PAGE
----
Worlds greatest Canals

During my time at sea in the merchant navy and also working as a ship surveyor for the last 18 months, I have been fortunate enough to travel through 3 of the worlds greatest man-made canals. Panama, Suez and the Welland canal.

I have been through Panama about 35 times and never get bored with that trip which usually takes about 12 hours.
Starting from the Atlantic side, the ship goes through the Gatun locks, three massive locks to the Gatun Lake 26.5 meters above sea level. Then a trip through the Gatun lake down to the Galliard cut. This was quite an engineering achievement to blast down through the continental divide to a depth of 40′. All the rubble was transported away in a specially made railway and used to make a dam which is seen at the Gatun locks. This dam stopped the flow of the Chagres’s river and flooded the area which is now Gatun lake. When the ship arrives at the Pacific side it enters the Pedro Miguel Lock. This is just one chamber and this leads to Miraflores lake which like Gatun lake is man made. At the end of this small lake is the Miraflores locks. Two locks which lead to the Pacific ocean. Panama is very lush and green what ever time of year you go through it is 47.9 miles long.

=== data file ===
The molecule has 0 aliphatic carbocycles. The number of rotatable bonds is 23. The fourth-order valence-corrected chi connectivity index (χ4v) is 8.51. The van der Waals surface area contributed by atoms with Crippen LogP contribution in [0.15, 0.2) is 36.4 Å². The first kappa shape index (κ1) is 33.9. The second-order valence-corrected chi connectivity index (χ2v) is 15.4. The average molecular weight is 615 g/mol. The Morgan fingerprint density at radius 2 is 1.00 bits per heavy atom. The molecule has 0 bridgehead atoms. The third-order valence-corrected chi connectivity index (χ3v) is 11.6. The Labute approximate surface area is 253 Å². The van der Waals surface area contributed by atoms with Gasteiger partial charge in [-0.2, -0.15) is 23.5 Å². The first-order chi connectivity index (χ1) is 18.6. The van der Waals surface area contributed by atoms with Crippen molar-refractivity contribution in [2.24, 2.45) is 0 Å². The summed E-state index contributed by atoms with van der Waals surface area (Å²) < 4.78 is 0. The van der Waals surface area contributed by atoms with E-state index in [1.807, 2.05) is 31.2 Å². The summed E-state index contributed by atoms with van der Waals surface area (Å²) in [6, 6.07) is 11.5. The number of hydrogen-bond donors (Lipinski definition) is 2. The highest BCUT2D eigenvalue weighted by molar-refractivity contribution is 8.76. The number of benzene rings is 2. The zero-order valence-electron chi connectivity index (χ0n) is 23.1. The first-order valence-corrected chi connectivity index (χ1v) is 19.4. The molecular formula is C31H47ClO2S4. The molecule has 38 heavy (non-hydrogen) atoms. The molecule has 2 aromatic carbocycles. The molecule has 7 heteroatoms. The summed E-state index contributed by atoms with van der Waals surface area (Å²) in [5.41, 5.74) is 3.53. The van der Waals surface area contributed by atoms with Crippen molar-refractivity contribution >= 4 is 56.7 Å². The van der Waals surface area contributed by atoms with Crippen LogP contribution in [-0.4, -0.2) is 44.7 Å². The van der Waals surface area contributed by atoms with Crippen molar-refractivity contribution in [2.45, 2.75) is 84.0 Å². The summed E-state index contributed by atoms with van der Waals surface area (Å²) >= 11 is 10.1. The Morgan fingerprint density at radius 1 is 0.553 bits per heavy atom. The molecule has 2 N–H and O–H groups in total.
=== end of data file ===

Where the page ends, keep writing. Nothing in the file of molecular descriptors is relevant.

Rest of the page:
I have been through the Suez Canal three times. This canal which starts at Suez at the top of the Red sea and goes to Port Said on the Mediterranean is all at sea level so no need for locks.
There is not so much to see traveling through this canal except a lot of sand on either side of the canal. Though there has been more greenification of the land near the canal over the last 20 years of so. The canal is 100.8 miles long and the trip takes about 12 hours.

 

1 Welland Sum R

Welland canal in summer.

The Welland Canal which joins Lake Ontario and Lake Erie is quite an amazing place to visit and not so many passenger ships go here if any. This starts at Port Weller on the edge of Lake Ontario and goes to Port Colbourne on the edge of Lake Erie. The Welland Canal has eight locks to raise the ships up to the level of Lake Erie which is 100 meters higher than Lake Ontario. The canal is 27 miles long and the trip takes about 11 hours. In summer time there is much lush greenery here but in winter it is rather desolate.

Of the three canals. I would have to say my favourite and the greatest engineering achievement of them all, is the Panama canal. If you are going for a cruise try and get one that goes though Panama. Its amazing.

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